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California Food Fight Pits Corporate Ads Against "Status Updates"

For related articles and more information, please visit OCA's Genetic Engineering page, Millions Against Monsanto page and our California News page.

Genetically modified food promises to cheaply feed the world, but is it dangerous? The agriculture industry will tell you no, organic food advocates will tell you yes, and science won't give you a firm answer because test results are inconclusive so far.

TechCrunch, meanwhile, won't tell you much on food tech topics like this because we usually focus on what's interesting in Silicon Valley (which hasn't been an agriculture hub for the last 70-odd years).

However, one long-time tech entrepreneur is trying to draw attention to the issue using the latest social media tools, and has gotten some interesting results from Facebook's new Promoted Posts feature (which gives us a convenient angle to cover the larger issue).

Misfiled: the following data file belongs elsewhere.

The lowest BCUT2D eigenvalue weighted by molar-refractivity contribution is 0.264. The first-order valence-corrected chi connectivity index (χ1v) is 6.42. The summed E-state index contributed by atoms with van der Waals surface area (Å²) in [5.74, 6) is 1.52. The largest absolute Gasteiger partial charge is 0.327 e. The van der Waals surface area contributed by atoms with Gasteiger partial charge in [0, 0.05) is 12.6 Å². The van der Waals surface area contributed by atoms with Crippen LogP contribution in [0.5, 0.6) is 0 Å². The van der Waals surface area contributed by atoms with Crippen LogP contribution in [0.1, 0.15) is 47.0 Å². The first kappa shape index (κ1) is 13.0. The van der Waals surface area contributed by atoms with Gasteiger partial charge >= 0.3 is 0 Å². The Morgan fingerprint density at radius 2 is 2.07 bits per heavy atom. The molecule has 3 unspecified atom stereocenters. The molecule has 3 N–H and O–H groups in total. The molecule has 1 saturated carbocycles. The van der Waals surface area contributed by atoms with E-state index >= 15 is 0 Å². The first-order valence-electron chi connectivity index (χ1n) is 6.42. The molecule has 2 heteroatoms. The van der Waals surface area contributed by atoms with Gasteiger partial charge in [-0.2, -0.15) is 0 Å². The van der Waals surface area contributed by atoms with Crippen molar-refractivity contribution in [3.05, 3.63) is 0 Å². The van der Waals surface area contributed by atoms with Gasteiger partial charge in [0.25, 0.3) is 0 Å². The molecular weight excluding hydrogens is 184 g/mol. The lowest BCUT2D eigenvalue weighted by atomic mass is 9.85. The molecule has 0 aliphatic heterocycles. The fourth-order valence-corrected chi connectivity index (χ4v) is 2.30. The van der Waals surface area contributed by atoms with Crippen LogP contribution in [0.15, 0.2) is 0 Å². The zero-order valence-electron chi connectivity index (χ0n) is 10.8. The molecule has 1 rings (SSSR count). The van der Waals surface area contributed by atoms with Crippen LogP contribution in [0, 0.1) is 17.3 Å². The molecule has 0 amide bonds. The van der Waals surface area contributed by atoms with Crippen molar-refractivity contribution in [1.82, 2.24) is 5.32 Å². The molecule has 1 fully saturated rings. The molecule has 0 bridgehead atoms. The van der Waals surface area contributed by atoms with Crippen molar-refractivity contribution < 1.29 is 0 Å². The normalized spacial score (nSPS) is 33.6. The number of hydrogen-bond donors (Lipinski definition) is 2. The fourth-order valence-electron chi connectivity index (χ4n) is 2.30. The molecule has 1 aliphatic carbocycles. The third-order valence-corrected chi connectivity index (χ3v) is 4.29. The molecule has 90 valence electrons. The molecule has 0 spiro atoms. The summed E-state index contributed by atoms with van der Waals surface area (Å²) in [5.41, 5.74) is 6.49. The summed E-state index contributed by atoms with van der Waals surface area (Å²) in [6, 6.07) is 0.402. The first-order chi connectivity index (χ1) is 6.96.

Ali Partovi, the founder of LinkExchange and iLike, and an investor in name-brand companies like Facebook, Zappos and Dropbox, has been campaigning for a California proposition that would require food suppliers to tell consumers when they're eating food made from genetically modified organisms.

If the state's voters approve it this November, Proposition 37 will require labels on raw or processed food made from plant or animal products containing GMOs. It will also prohibit labeling or advertising GMO-derived food as "natural." While supporters claim the law could create onerous labeling issues for the industry (unlikely), that's also a problem that they've solved for the 60 other countries where similar labeling is already required, including all of Europe, Russia, India and China.

More obviously, disclosing GMOs in food could give consumers pause, and hurt corporate sales, as organic food advocate Michael Pollan noted in this great New York Times piece last weekend.
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